Some of today's populists are giving elitists a good name.
That thought came to mind after Joseph Andrew Stack fatally crashed his single-engine plane into a building that houses Internal Revenue Service offices in Austin, Texas.
Among the first things we learned about Stack in a rambling six-page suicide screed he left on his company's Web site were his frustrations with the government and a host of other demonic enemies, but particularly the IRS.
He admits to problems with communication because of "the storm raging in my head." It is a blame storm, we soon see, aimed at corporations, government and "the monsters of organized religion"
He offers red meat for the right and the left, but mostly for the loons.
His complaints about paying more than his fair share of taxes will resonate with the political right. And his rants against corporations like General Motors, health insurance companies, and prescription drug companies will bring cheers from the left.
But mainly he blasts the government for aiding all of the above with bailouts and other injustices to ordinary Americans, particularly him. He hopes the rest of us, whom he calls "zombies," will be awakened by his drastic act.
Sound familiar? In his one-man, all-directional fury he sounds like a one-man walking Tea Party rally. I hate to say it because the Tea Party populists I know are not suicidal. They're just angry.
But in their willful rejection of conventional forms of structure, leadership, organization or platform, the movement's members leave themselves open to associations with all manner of folks whom they otherwise might not want to invite home for dinner.
With that in mind, I think it was Massachusetts Sen. Scott Brown's bad fortune to have what was billed as his first national television interview since taking office with the smoke from the Austin IRS offices as his backdrop.
The Republican who won the late Ted Kennedy's seat with a strong pickup-truck-driving regular-guy appeal was asked by Fox News's Neil Cavuto about those who "invariably" are going to blame the Texas tragedy on "populist rage." Brown agreed with Cavuto that such an assumption was too extreme. Still, Brown saw similarities between his issues and those that troubled Stack.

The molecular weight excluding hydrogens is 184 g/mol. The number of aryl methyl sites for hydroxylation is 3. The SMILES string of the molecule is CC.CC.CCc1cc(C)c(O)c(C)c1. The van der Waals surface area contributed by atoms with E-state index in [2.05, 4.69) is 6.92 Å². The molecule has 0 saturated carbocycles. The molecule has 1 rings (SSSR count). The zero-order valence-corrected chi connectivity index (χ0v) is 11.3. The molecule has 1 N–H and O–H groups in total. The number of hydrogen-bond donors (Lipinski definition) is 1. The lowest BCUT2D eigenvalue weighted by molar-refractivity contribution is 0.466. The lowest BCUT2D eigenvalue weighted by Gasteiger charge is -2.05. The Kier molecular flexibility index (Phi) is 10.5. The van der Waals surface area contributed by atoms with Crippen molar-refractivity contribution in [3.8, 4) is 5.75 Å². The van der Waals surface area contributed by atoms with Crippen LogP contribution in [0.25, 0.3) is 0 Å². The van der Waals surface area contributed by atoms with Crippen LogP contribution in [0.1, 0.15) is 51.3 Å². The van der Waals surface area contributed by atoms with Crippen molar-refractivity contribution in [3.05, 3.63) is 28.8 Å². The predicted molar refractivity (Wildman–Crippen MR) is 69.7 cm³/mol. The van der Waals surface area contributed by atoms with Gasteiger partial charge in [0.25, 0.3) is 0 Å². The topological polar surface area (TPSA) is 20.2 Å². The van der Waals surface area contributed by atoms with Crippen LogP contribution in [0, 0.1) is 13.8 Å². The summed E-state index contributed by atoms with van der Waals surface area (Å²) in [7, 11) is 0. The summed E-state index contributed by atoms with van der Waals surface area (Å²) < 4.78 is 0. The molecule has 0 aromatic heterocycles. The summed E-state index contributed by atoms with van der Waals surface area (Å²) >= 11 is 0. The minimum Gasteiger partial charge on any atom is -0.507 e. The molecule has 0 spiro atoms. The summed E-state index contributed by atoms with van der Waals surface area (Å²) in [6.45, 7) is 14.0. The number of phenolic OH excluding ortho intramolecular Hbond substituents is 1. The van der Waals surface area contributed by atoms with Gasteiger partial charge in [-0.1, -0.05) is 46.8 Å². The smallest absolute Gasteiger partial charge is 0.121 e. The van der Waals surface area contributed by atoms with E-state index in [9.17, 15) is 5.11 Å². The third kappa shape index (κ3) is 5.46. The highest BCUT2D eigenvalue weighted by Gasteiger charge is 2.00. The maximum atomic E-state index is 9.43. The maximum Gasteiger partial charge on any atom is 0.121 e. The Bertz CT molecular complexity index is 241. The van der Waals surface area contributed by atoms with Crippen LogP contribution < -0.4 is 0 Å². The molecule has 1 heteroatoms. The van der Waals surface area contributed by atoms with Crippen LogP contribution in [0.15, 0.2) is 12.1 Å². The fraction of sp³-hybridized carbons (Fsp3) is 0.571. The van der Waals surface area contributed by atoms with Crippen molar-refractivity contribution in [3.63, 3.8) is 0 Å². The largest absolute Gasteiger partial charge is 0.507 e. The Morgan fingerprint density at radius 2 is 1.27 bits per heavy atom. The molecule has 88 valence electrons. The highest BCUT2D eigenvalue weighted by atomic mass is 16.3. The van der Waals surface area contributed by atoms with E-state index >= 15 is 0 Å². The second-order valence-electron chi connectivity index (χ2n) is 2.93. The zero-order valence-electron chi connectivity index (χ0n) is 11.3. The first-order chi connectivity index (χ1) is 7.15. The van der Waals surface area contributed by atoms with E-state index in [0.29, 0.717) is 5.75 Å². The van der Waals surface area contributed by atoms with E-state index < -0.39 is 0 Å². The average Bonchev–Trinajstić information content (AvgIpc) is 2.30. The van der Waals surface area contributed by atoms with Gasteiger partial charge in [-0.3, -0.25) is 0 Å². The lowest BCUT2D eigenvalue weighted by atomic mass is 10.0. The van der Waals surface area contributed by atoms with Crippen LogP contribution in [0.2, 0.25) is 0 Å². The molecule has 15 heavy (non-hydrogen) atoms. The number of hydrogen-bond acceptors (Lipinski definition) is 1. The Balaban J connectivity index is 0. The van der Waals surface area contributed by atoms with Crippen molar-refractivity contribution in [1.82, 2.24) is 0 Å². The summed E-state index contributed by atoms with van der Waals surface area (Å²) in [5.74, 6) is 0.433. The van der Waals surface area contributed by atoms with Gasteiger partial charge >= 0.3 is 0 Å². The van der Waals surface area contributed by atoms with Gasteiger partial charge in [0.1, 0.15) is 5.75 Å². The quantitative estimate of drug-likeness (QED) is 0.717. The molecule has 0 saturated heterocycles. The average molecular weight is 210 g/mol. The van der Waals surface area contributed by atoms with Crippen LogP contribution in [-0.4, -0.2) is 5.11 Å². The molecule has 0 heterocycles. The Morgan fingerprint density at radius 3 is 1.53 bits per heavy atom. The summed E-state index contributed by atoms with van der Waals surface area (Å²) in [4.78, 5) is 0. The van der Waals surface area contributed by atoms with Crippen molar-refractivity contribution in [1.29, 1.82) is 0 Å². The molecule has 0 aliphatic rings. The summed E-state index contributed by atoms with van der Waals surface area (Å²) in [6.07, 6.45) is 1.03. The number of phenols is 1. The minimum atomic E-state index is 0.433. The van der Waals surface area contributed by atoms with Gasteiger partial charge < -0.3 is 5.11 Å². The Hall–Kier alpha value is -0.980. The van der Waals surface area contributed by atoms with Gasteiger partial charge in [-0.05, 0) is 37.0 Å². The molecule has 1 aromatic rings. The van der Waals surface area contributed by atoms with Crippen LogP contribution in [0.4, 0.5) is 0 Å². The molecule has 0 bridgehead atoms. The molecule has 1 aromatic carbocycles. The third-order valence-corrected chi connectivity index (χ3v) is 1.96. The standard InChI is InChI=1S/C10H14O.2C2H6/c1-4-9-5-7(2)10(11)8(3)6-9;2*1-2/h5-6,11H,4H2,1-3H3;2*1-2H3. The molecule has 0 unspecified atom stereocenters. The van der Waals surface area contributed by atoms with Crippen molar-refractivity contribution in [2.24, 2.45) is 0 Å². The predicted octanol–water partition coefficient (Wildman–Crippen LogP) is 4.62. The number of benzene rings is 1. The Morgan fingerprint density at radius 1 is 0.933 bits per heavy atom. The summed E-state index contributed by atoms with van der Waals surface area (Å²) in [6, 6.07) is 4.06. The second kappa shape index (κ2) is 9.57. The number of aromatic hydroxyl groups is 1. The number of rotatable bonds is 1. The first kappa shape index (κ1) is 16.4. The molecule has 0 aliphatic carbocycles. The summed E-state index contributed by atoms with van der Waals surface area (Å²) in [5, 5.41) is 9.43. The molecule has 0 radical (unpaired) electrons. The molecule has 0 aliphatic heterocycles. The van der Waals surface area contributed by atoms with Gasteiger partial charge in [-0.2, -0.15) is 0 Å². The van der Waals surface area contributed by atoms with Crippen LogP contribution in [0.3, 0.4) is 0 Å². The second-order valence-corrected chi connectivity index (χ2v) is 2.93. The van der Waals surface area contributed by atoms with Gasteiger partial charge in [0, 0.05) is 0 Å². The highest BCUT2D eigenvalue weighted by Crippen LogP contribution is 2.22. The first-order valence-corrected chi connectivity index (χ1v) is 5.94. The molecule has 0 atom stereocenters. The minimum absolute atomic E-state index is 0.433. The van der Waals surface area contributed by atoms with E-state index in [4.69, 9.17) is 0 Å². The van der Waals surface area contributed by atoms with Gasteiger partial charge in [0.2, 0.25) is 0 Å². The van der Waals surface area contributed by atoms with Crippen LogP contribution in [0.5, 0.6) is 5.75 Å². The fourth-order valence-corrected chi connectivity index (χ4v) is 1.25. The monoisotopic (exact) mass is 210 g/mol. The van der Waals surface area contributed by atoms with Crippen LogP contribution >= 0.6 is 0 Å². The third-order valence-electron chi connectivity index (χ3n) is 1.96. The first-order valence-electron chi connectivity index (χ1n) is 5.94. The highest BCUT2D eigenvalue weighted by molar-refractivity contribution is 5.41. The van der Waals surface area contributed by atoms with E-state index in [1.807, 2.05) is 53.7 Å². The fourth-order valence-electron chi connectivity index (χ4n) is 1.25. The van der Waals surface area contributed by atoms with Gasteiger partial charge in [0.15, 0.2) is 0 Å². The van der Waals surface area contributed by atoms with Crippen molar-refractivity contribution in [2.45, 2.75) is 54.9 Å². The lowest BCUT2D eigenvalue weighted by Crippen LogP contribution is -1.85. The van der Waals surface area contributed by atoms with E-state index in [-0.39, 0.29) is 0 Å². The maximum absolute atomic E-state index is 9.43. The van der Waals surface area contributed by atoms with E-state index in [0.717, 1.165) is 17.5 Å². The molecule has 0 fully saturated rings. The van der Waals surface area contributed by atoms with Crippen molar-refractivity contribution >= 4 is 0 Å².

"It's certainly tragic, and I feel for the families, obviously, that are being affected by it," he said. "And I don't know if it's related, but I can just sense, not only in my election but since being here in Washington, people are frustrated. They want transparency. They want their elected officials to be accountable and open and, you know, talk about the things that are affecting their daily lives. So, I'm not sure if there's a connection. I certainly hope not. But we need to do things better."
With all due respect to Brown, I don't think he meant to blame the real victims in this tragedy, the innocent people killed and injured by Stack's crash, although he almost sounded like he did. As a caller to a radio program on which I later appeared complained, "Someone needs to say that it is wrong to violently attack the IRS."
Yes, someone should. As a man who worked nearby told a local Austin TV news reporter: "This isn't the IRS. These are our friends, our neighbors." After all, inside every government "bureaucrat" there's a human being. They have rights, too.
Unfortunately, on the fringes of the new anti-elitism, pockets of extreme anti-tax resistance rage. The Southern Poverty Law Center's Intelligence Project has counted five known domestic terrorist plots against the IRS in the past 15 years, including a plot against an IRS building in Austin in 1995. "There's been an explosive growth of anti-government militias and so-called Patriot groups" over the past year, says project director Mark Potok, "and the central idea of many of them is that taxes are completely illegitimate."
Stack's screed called such attacks necessary to uphold the noble principles of the founding fathers, he says. No thanks. I'm old-fashioned. I long for the days when we defined a "patriot" as someone who supports our country. Only nut cases think we should attack our government to save it.
E-mail Clarence Page at email@example.com, or write to him c/o Tribune Media Services, 2225 Kenmore Ave., Suite 114, Buffalo, NY 14207.)
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